Wed Feb 13, 2019 7:43 PM
The authors describe the success of and online collaboration project that involved multiple classrooms in the U.S, Australia and Qatar. The project involved teaching students the phases of the moon through. The first step of the project was to have the students observe and gather data daily for two months. Student would debrief with classmates and as a whole class their weekly finding for ten minutes at the end of the week. Student had to record their daily observations in a notebook and had weekly prompts to reflect on the data they gather. At this point, they also communicated with student from around the world and shared their date and learning from their observations. After gathering all of the data student analyzed the data to see if there is any patterns on the different phases of the moon. Students had to create their own names for the shapes of the moon that they observed. After their findings, the teacher would introduce the concepts terms and phases of the moon. Students from the different countries shared their cultural stories about the moon. This was a powerful part of the text because it created cultural connections.
Wed Feb 13, 2019 7:42 PM
This article covers a long term lesson on the phases of the moon for upper elementary grades. The lesson integrates reading and writing as student develop their scientific inquiry skills. This is a great unit in helping students understand the value of observation and patterns and that it takes time to complete an experiment. The author uses all of the 5E’s in this lesson. I wished that this lesson was also geared more to different learning styles and differentiate. For students that struggle with writing, maybe providing sentence starters for each of the daily journal activities might be helpful. Also, giving students the opportunity to perform the different phases of the moon might be helpful especial for the early grade level students. I like how the author incorporates and highlight scientific terminology throughout the lesson. He also provides many opportunities for group work and discussion with small and big groups.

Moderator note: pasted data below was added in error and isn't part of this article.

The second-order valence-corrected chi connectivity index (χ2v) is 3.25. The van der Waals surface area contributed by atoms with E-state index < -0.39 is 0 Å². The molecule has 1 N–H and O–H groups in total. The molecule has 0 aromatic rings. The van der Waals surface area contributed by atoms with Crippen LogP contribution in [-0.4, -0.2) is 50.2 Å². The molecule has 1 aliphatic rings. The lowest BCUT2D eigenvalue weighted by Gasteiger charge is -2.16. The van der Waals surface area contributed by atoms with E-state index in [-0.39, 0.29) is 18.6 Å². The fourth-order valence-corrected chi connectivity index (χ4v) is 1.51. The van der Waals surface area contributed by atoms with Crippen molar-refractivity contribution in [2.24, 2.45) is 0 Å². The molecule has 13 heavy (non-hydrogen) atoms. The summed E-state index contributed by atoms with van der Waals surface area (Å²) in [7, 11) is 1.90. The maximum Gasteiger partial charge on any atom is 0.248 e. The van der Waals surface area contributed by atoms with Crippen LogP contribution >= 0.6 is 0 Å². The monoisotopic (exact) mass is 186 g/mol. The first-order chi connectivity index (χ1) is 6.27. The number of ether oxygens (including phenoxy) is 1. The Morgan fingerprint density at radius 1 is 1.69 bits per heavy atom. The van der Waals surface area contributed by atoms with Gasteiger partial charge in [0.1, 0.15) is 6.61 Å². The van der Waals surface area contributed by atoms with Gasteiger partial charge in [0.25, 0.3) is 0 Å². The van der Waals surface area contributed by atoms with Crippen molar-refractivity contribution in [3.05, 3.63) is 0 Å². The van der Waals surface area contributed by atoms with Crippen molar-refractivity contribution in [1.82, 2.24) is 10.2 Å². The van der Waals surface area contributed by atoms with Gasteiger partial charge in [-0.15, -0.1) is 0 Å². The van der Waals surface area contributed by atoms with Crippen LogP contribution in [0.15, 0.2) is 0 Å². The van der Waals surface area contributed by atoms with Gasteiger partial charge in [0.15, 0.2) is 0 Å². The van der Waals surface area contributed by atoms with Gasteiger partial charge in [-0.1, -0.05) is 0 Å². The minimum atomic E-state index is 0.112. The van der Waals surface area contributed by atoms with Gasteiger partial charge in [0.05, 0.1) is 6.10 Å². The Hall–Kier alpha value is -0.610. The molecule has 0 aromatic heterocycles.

Wed Feb 13, 2019 7:41 PM
In this article the author walks readers through process of the learning cycle. The author shares that as educators we introduce a topic and precede to teach it without providing student concrete examples. This in turn leads to memorization of vocabulary and a missed opportunity to fully understand the topic. The author suggests that teachers provide students the opportunity to explore first by doing an activity that will activate prior knowledge and then the teacher and student together will explain the topic. This is where a teacher will explain concepts and introduce key terms. After these two have been successful taught you then elaborate and give student and opportunity to apply the concept they learn with an activity/assignment. Robertson believes that once you master these three concepts the other two will follow and you will have a better grasp of the 5Es.